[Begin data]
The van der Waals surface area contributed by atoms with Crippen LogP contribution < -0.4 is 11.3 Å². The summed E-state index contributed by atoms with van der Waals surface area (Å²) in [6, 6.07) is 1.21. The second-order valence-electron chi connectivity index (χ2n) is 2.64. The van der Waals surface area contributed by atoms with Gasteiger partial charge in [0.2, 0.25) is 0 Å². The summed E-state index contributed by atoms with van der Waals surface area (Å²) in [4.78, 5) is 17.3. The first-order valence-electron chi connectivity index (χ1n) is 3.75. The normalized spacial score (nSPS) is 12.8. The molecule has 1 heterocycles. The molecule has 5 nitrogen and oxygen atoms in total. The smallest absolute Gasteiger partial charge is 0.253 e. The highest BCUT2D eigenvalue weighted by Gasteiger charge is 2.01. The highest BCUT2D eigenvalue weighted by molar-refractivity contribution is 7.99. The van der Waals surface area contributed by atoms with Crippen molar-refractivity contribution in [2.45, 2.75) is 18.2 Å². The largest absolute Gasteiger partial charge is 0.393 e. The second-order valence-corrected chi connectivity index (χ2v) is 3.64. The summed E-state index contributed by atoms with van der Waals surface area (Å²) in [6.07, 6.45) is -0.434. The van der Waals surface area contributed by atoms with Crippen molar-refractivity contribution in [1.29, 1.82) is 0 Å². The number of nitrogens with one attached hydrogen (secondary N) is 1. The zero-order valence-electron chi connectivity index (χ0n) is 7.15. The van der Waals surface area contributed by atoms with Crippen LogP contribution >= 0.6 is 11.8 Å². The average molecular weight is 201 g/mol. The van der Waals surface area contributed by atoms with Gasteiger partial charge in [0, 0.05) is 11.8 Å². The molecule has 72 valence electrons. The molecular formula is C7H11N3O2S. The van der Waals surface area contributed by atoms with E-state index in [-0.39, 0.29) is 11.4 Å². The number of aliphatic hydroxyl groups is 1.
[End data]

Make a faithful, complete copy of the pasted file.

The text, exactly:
The van der Waals surface area contributed by atoms with Crippen LogP contribution < -0.4 is 11.3 Å². The summed E-state index contributed by atoms with van der Waals surface area (Å²) in [6, 6.07) is 1.21. The second-order valence-electron chi connectivity index (χ2n) is 2.64. The van der Waals surface area contributed by atoms with Gasteiger partial charge in [0.2, 0.25) is 0 Å². The summed E-state index contributed by atoms with van der Waals surface area (Å²) in [4.78, 5) is 17.3. The first-order valence-electron chi connectivity index (χ1n) is 3.75. The normalized spacial score (nSPS) is 12.8. The molecule has 1 heterocycles. The molecule has 5 nitrogen and oxygen atoms in total. The smallest absolute Gasteiger partial charge is 0.253 e. The highest BCUT2D eigenvalue weighted by Gasteiger charge is 2.01. The highest BCUT2D eigenvalue weighted by molar-refractivity contribution is 7.99. The van der Waals surface area contributed by atoms with Crippen molar-refractivity contribution in [2.45, 2.75) is 18.2 Å². The largest absolute Gasteiger partial charge is 0.393 e. The second-order valence-corrected chi connectivity index (χ2v) is 3.64. The summed E-state index contributed by atoms with van der Waals surface area (Å²) in [6.07, 6.45) is -0.434. The van der Waals surface area contributed by atoms with Crippen molar-refractivity contribution in [1.29, 1.82) is 0 Å². The number of nitrogens with one attached hydrogen (secondary N) is 1. The zero-order valence-electron chi connectivity index (χ0n) is 7.15. The van der Waals surface area contributed by atoms with Crippen LogP contribution >= 0.6 is 11.8 Å². The average molecular weight is 201 g/mol. The van der Waals surface area contributed by atoms with Gasteiger partial charge in [0, 0.05) is 11.8 Å². The molecule has 72 valence electrons. The molecular formula is C7H11N3O2S. The van der Waals surface area contributed by atoms with E-state index in [-0.39, 0.29) is 11.4 Å². The number of aliphatic hydroxyl groups is 1.